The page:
By Dustin Volz 

WASHINGTON -- Russian government hackers have targeted at least 200 organizations tied to the 2020 presidential election in recent weeks, including national and state political parties and political consultants working for both Republicans and Democrats, according to Microsoft Corp.

China has also engaged in cyberattacks against "high-profile individuals" linked to Democratic nominee Joe Biden's campaign, while Iranian actors have continued targeting personal accounts of people associated with President Trump's campaign, Microsoft said in a blog post published Thursday.

The software giant's threat intelligence team is able to track suspected cyberattacks against people and organizations that use its email platform and other Microsoft services. The findings don't portray the full scope of foreign cyberattacks to the U.S. election because Microsoft is largely limited to analyzing threats to its own customers, but echo recent assessments from the U.S. intelligence community and other security experts.

Most of the attempted intrusions haven't been successful, and those who were targeted or compromised have been directly notified of the malicious activity, Microsoft said. Russian, Chinese and Iranian officials didn't immediately respond to a request for comment.

The breadth of the attacks underscore widespread concerns among U.S. security officials and within Silicon Valley about the threat of foreign interference in the presidential election less than two months away.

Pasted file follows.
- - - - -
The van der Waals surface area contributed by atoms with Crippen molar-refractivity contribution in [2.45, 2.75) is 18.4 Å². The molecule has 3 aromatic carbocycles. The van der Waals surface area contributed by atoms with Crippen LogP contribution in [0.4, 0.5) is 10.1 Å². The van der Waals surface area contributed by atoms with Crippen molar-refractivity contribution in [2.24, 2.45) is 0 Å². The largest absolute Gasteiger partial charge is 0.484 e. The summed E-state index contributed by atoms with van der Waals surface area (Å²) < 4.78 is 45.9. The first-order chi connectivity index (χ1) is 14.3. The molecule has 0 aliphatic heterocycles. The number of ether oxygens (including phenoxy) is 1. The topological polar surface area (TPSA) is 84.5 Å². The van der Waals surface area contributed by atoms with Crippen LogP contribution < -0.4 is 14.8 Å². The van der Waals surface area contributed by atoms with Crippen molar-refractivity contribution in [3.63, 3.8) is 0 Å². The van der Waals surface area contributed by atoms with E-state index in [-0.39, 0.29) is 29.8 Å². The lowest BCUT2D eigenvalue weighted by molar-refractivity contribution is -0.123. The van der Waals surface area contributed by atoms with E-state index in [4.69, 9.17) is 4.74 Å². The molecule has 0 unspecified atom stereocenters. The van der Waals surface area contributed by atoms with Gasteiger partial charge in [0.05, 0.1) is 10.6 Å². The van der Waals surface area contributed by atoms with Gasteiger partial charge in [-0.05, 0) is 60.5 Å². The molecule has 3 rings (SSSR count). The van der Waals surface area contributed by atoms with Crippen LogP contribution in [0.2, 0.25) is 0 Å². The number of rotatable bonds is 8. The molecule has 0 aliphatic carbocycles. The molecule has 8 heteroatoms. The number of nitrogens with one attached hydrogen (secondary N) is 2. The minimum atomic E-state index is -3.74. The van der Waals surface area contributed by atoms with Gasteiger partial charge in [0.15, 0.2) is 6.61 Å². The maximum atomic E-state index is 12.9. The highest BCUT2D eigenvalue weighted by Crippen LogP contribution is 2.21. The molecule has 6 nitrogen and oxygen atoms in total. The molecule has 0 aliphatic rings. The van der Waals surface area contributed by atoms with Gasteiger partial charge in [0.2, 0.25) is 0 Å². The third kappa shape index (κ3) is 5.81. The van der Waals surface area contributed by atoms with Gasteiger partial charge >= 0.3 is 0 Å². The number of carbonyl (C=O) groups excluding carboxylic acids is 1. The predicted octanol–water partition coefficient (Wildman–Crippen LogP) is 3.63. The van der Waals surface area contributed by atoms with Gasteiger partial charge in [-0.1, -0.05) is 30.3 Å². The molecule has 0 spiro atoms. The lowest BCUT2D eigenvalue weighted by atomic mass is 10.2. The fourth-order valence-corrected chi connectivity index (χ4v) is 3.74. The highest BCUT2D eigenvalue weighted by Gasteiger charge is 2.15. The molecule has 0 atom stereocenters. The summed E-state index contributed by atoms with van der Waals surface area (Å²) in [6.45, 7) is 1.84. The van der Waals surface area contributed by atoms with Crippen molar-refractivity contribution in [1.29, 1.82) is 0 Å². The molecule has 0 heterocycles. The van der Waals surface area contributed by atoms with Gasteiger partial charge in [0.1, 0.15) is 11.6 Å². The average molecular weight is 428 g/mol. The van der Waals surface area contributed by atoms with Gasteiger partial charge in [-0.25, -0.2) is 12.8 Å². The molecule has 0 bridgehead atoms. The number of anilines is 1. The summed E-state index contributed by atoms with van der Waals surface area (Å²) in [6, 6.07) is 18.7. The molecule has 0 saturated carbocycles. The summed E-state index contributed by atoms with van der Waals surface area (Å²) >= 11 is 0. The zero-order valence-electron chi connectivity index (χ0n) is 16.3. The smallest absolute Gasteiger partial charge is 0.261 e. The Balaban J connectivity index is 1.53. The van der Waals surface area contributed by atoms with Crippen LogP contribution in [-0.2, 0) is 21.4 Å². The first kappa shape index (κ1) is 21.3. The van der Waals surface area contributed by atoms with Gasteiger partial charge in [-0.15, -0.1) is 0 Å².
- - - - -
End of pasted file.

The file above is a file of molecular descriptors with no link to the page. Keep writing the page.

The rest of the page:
"It is critical that everyone involved in democratic processes around the world, both directly or indirectly, be aware of these threats and take steps to protect themselves in both their personal and professional capacities," Tom Burt, Microsoft's vice president of consumer safety and trust, said.

The Russian actor tracked by Microsoft is affiliated with a military intelligence unit and is the same group that hacked and leaked Democratic emails during the 2016 presidential contest. In addition to political consultants and state and national parties, its recent targets have included advocacy organizations and think tanks, such as the German Marshall Fund, as well as political parties in the U.K., Microsoft said.

Russia's tactics have evolved since 2016 to include new reconnaissance tools and methods to cloak its operations, according to Microsoft. While the hackers four years ago primarily relied on spearphishing -- an attack that involves posing as another person to trick an email recipient to click on a malicious link -- to steal login credentials they have more recently deployed so-called brute force attacks and password sprays, which target a wider net of people with automated attempts to essentially guess passwords.

Since March of this year, Microsoft said it had detected thousands of attempted attacks linked to a Chinese hacking group and nearly 150 account compromises. The widespread operations included attempts to compromise people close to the presidential campaigns and candidates themselves, including an unsuccessful effort to target Mr. Biden's campaign through "non-campaign email accounts belonging to people affiliated with the campaign."